I have a BA in cognitive science and work for a research center at a university. For reasons that feel silly now, I never took more than the required minimum of math and stats in undergrad.
To correct this oversight, I've been taking courses in these subjects in my spare time. I discovered, to my surprise, that I enjoy (undergraduate) math and can do well in it. I started with sophomore-level introductory courses in linear algebra, multivariate calculus, and differential equations, and have, over the course of several semesters, worked my way up to proof-based, upper-division undergrad courses.
I've also been taking classes in applied stats at the university's graduate school of education. They are much less rigorous, but more practical.
Between math, stats, and various odds and ends, I've accumulated 36 credits in post-bac coursework, so far getting straight A's.
The question is, what now? I don't really want to join the applied stats program here.
If I keep taking courses in math, I can finish the undergraduate requirements for the major in another 2-3 semesters. Would I make a credible applicant to a master's program in mathematical stats or applied math?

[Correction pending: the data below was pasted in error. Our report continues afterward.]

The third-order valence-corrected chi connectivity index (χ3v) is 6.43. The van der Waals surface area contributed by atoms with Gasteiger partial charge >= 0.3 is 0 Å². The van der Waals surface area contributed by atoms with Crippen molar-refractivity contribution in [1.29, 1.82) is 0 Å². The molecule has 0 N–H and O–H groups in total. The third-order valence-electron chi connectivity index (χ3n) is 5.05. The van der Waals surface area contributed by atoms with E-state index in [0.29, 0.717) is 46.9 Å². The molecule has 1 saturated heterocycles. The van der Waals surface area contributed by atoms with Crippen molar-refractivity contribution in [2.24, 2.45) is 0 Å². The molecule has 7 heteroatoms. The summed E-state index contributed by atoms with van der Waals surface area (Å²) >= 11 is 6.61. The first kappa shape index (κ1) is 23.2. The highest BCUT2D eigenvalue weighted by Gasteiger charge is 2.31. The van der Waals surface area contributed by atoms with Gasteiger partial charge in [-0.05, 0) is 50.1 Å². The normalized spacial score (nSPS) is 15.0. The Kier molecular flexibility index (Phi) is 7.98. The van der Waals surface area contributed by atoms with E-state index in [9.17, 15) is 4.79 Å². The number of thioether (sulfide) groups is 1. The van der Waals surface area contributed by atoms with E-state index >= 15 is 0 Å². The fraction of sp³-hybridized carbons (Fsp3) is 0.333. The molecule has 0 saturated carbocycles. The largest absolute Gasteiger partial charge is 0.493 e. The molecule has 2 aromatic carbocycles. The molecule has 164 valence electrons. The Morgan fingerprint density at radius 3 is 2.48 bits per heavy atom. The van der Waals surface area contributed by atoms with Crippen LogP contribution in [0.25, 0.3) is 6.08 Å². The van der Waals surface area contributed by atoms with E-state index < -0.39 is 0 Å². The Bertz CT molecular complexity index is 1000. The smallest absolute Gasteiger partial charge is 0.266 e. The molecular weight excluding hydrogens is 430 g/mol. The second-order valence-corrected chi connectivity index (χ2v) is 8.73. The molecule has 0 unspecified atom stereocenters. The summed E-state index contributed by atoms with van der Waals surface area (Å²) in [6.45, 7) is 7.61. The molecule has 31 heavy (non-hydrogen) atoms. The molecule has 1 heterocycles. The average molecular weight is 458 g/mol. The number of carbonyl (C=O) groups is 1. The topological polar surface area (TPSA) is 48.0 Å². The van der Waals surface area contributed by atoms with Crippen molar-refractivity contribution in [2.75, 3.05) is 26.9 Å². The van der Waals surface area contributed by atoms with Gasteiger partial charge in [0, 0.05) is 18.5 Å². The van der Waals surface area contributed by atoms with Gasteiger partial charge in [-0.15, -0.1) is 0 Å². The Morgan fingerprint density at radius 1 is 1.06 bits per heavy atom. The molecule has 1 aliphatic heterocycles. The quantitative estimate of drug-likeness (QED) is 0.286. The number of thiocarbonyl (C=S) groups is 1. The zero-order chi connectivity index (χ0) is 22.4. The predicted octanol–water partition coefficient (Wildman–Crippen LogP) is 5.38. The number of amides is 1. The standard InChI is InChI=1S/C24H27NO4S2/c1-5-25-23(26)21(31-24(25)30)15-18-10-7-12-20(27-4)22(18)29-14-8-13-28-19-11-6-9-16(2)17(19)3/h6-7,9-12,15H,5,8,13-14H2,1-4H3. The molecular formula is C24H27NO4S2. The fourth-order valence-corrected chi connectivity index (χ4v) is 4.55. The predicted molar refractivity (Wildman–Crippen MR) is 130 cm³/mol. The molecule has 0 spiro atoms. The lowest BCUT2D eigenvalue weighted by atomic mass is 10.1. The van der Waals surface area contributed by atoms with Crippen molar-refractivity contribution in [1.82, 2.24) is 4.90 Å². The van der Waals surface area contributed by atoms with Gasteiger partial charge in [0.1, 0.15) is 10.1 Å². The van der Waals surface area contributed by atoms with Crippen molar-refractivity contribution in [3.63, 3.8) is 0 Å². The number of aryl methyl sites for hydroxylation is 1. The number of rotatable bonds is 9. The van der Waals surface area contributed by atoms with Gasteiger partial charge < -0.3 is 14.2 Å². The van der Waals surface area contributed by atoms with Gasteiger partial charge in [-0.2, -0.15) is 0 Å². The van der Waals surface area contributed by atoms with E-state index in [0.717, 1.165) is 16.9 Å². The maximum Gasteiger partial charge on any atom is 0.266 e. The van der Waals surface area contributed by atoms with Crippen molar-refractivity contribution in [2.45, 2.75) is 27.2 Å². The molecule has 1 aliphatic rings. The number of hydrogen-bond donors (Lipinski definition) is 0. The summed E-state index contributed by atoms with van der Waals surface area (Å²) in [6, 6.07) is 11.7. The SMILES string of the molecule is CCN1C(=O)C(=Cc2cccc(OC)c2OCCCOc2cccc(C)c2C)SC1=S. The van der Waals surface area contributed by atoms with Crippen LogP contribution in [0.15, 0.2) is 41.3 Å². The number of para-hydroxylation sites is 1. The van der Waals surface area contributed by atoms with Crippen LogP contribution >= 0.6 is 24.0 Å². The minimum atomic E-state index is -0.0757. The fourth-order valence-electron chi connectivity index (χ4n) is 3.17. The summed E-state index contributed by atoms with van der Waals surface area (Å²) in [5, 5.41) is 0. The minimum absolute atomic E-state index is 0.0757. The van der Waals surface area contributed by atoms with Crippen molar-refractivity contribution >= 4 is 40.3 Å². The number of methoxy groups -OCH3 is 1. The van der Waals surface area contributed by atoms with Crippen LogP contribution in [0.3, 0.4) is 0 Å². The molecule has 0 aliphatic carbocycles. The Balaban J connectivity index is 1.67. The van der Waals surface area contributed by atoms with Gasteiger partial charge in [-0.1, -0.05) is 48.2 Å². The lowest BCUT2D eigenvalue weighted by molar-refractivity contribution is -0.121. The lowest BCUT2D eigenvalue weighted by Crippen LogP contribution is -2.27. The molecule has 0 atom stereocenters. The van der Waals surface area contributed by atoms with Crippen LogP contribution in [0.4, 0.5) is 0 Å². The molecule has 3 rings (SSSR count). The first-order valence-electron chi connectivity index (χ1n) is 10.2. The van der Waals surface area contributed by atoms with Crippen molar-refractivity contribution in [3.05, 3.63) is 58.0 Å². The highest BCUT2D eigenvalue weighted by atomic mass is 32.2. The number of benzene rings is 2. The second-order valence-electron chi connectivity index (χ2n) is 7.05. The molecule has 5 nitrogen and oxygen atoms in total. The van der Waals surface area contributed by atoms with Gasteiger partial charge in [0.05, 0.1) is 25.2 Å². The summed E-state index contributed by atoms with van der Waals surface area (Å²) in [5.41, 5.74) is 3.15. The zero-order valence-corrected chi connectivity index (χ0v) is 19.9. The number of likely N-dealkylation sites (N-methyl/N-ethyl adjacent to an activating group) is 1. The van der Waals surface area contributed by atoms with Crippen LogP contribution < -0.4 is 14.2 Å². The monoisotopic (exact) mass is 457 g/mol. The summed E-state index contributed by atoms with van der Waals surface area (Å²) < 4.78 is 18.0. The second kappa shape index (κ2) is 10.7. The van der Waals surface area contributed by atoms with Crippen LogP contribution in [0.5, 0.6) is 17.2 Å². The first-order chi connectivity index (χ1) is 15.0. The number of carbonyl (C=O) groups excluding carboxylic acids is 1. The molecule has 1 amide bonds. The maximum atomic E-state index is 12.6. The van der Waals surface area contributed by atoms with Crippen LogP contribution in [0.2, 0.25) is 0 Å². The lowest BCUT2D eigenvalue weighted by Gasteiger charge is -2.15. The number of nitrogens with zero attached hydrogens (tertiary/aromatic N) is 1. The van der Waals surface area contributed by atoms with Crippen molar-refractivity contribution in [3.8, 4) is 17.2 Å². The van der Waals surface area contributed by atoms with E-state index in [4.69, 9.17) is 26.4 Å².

My original plan was to join a PhD program in one of the cognitive sciences, but I'm rather disgusted by the proportion of researchers in these disciplines whose quantitative preparation is scant or nonexistent. I don't want to waste my BA preparation, but at the same time I am intrigued by my developing interests and abilities. Maybe I can combine the two somehow?
Bonus question: I may sooner or later lose tuition remission benefits. I can't really afford to pay for part-time undergraduate tuition out of pocket. Would I have any way to complete the undergrad math curriculum? (No, community college does not offer fourth-year math.)